When I decided to build an overclocked rig, it was a completely new adventure for me. I had built conventional PCs in the past – 5 to be exact – but had never attempted anything that required modding a case, contemplating airflow patterns or choosing OC specific components and accessories.
I ended up putting a nice system together and kept the technology simple, sticking to a strictly air cooled case with a whole lot of fans. While I was laying out the fans and thinking about air flow, I came up with an idea that will work for anyone adding fans to their case to improve cooling by maintaining room ambient air temperatures throughout the interior of their box. Here’s the problem I had to solve:
I have three 120 fans in the left side panel. The top left hole provides airflow out of the case from the dual CPU area, immediately pulling the warm air from the two CPUfx Core heat sinks out of the box. The other two fans provided direct airflow into the case in the area of the PCI cards and RAM slots.
The front 120mm induction fan, if allowed to blow straight through the case front to back, would wreak havoc with the pattern of airflow I wanted to get from the three side panel fans. I figured I had more than enough air induction from the PCI and RAM cooling fans to keep the bottom of the case at or near room ambient temps, so I needed a way to use the air coming into the case from the front fan to it’s best advantage.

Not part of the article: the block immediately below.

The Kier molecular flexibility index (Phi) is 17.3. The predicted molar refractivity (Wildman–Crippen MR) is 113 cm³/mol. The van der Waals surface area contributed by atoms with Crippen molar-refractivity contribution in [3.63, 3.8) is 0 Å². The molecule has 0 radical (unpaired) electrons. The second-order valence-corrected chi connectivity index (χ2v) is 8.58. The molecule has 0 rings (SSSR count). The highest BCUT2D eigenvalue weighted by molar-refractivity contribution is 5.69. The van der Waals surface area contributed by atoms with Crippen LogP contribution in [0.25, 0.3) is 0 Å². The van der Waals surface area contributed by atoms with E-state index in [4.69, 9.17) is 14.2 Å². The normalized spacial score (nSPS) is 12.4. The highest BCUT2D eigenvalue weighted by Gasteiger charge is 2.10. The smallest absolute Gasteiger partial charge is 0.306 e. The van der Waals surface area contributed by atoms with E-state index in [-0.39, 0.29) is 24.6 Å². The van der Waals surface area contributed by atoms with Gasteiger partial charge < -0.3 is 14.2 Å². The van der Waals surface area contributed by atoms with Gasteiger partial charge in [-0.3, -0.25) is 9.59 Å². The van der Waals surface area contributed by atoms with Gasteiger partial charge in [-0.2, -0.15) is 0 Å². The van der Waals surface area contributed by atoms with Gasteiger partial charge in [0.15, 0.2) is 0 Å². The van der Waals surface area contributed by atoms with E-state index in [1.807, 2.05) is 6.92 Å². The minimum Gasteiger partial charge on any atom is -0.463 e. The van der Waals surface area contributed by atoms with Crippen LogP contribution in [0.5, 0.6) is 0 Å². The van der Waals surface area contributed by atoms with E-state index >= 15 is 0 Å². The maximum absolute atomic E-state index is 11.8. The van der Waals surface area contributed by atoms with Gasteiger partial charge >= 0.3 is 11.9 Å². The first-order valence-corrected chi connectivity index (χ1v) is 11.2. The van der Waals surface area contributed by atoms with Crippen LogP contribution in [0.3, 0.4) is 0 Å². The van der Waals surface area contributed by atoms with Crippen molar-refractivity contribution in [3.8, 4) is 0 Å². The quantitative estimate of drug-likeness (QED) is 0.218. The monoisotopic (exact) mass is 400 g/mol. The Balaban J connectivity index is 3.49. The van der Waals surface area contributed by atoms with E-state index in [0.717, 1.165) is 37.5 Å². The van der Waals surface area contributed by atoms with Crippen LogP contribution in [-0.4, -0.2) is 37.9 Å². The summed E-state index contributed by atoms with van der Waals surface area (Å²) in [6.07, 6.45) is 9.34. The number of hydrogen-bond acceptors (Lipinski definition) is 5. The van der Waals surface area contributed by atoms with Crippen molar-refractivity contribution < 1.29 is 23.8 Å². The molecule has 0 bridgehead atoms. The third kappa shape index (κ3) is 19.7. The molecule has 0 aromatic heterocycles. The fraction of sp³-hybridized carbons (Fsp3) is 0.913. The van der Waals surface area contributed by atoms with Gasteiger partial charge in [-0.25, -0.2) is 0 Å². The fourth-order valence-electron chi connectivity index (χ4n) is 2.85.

Everything I read in preparation for the project indicated that warm air collects in the top of the case and therefore needs to be exhausted at the top. I also figured that having two PSUs in the top of the box would only compound the problem. In addition to the two fans in each of the PSUs, I placed two 80mm fans above the PSUs in the top back of the case, two more in the bottom back, and opted not to cut in blowhole.
The reason I like this solution so much is just because it’s so dammed simple, didn’t cost a dime, and works extremely well.
I cut a rectangle out of a piece of scrap roof flashing, chucked it in the vice for two opposite 90 degree bends (pounded it over with a rubber mallet), shaped the tail into a gentle curve by pulling it back and forth over a piece of three inch pipe, thereby creating a spoiler that directs the air coming in through the front of the case straight up to the second story.
It’s secured by two strips of stickee-back Velcro and easily removable. I have two Compu-Nurse temperature probes positioned in the upper and lower sections of the case and they tell me that I have less than half a degree difference between the two areas. Over all, the case maintains room ambient temps through out the interior.
Here’s a shot of my finished rig, The Black Mamba. You can’t see the spoiler, but it’s in there, doing it’s passive best to keep the dual PIII-700s @ 1050 running, at the max, 6 degrees above room ambient temps. They’ve never been above 32C, even when bench marking or playing a DVD movie.